When Robert Tools received the self-contained artificial heart in July 2001 at Jewish Hospital in Louisville, Ky., in the U.S., there were rumours that he had been used as a guinea pig because he was black.
But a month after his landmark heart surgery, Tools, who had then been hiding his identity from the public for privacy reasons, held a news conference to debunk such claims, saying that he volunteered for the experiment ‘‘because I knew I had one more chance to survive.”
”I realize that death is inevitable,” he added.
The diabetic 59-year-old former telephone company worker and teacher, before receiving the artificial heart, was reported to have been bedridden from end-stage heart failure.
According to an article by the New York Times, he had “lost more than 50 pounds, mostly muscle, and had difficulty even raising his head. Heart attacks had left such extensive scarring that the two main pumping chambers of his heart were failing badly, and his lungs were full of fluid.
“A formula used to predict survival in heart failure patients showed that statistically, Mr Tools had an 80 per cent chance of dying within 30 days.”
He had then moved to Kentucky five years ago from Colorado hoping to receive a regular heart transplant but was turned down because he was said to be very sick.
His only option then was the AbioCor artificial heart that is self-contained, with an internal battery.
This was a vast improvement of a previous mechanical hearts that had wires and tubes that stuck out of the chest and connected to a power source.
After receiving the device, doctors said that Tools made a recovery that was above what they expected, as he regained some weight and muscle tissue.
The equipment in his chest weighed more than four pounds, according to the New York Times, and made a constant whirring sound but Tools said: ”as long as I can hear the sound, I know I am here,” adding that at least he preferred that to death.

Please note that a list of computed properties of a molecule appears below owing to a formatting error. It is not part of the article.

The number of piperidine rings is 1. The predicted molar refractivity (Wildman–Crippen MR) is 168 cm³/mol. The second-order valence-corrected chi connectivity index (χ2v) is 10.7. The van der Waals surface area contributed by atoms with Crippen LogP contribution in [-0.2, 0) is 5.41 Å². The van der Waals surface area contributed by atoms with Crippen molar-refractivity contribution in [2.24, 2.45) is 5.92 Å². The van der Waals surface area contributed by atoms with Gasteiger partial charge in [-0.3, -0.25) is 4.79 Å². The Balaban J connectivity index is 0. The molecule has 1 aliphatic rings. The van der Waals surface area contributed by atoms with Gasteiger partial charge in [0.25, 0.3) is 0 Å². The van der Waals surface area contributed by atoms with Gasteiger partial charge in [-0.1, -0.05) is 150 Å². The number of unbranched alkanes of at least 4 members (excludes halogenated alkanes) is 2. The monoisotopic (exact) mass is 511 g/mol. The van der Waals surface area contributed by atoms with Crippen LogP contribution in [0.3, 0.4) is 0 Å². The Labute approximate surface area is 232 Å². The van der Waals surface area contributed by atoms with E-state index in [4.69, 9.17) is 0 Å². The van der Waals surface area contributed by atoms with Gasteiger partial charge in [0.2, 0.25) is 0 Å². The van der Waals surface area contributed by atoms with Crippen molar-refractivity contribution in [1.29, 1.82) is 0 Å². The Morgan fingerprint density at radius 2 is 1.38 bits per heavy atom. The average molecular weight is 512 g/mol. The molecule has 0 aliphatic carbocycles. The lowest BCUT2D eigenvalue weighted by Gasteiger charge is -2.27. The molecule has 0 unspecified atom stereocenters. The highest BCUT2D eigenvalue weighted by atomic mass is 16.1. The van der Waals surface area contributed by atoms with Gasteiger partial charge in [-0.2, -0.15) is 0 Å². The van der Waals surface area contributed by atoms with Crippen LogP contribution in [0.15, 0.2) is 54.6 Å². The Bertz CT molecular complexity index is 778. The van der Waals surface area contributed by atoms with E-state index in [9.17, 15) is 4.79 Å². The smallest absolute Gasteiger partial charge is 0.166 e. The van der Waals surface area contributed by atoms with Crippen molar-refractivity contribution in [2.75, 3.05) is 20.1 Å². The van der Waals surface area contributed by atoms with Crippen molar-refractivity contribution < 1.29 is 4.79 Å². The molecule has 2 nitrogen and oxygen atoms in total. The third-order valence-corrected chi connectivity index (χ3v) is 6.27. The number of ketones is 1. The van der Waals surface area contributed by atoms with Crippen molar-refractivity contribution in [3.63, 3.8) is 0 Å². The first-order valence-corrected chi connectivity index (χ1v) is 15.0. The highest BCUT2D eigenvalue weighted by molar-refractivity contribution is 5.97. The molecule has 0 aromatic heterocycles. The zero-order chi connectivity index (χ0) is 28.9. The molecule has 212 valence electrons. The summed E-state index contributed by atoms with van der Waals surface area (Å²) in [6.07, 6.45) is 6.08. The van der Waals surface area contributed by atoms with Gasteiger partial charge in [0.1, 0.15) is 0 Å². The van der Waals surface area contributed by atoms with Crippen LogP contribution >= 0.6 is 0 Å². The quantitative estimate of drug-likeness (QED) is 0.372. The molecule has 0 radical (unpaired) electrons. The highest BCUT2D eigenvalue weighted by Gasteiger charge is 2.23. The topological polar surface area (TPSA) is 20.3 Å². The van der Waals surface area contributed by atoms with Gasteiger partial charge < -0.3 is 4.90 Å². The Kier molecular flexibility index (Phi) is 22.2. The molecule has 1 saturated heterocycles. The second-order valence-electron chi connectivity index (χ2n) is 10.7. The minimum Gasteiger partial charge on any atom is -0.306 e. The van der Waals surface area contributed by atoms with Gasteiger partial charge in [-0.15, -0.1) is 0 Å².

Tools, by late September, had gained enough strength that he was able to go about normal duties at the hospital such as taking a walk to his favourite hangouts.
Doctors were even hopeful that he could be released by Christmas but then complications began.
Dr. Robert D. Dowling, one of his doctors had already warned that these complications could occur.
A few hours after Tools was operated on, he had to be taken back to the operating room to stop bleeding in his chest, which the doctors said was due to some loose stitches.
Tools subsequently began bleeding from his nose and stomach and had to go through many blood transfusions.
Since he was bleeding, doctors could not prescribe sufficient amounts of anticoagulant drugs in order not to cause the formation of blood clots in the device.
It was explained that “pieces of such clots can break off and be carried by the blood to lodge in the brain and cause a stroke.”
After surviving for five months with the artificial device, Tools passed away on November 11, 2001, due to complications following bleeding in his abdomen.
His kidneys and liver failed and his blood pressure dropped, resulting in his death. Doctors said that while taking an anticoagulant, Tools had bled spontaneously into the area behind the lining of the stomach and intestines.
He subsequently suffered a major stroke that paralysed the right side of his body and doctors stated that this was due to a blood clot that may have come from the artificial heart.
The AbioCor device was removed in an autopsy for it to be carefully examined to get the exact origin of the stroke.
Tools was born in Mobile, Ala., and graduated from high school in Tampa, Fla. He was a member of the Marines Special Forces during the Vietnam War, and his final job had been with US West Communications in Denver.
The married man with two children was said to be a happy and fun-loving person who also “just real upbeat and positive,” according to his neighbours.
AbioCor is currently no longer available after it got limited approval from the US Food and Drug Administration in 2006, according to reports.
Only one artificial heart is said to be currently available in the US.
And as many more people continue to wait for heart transplants, researchers are hoping to build a fully artificial heart within the next five years.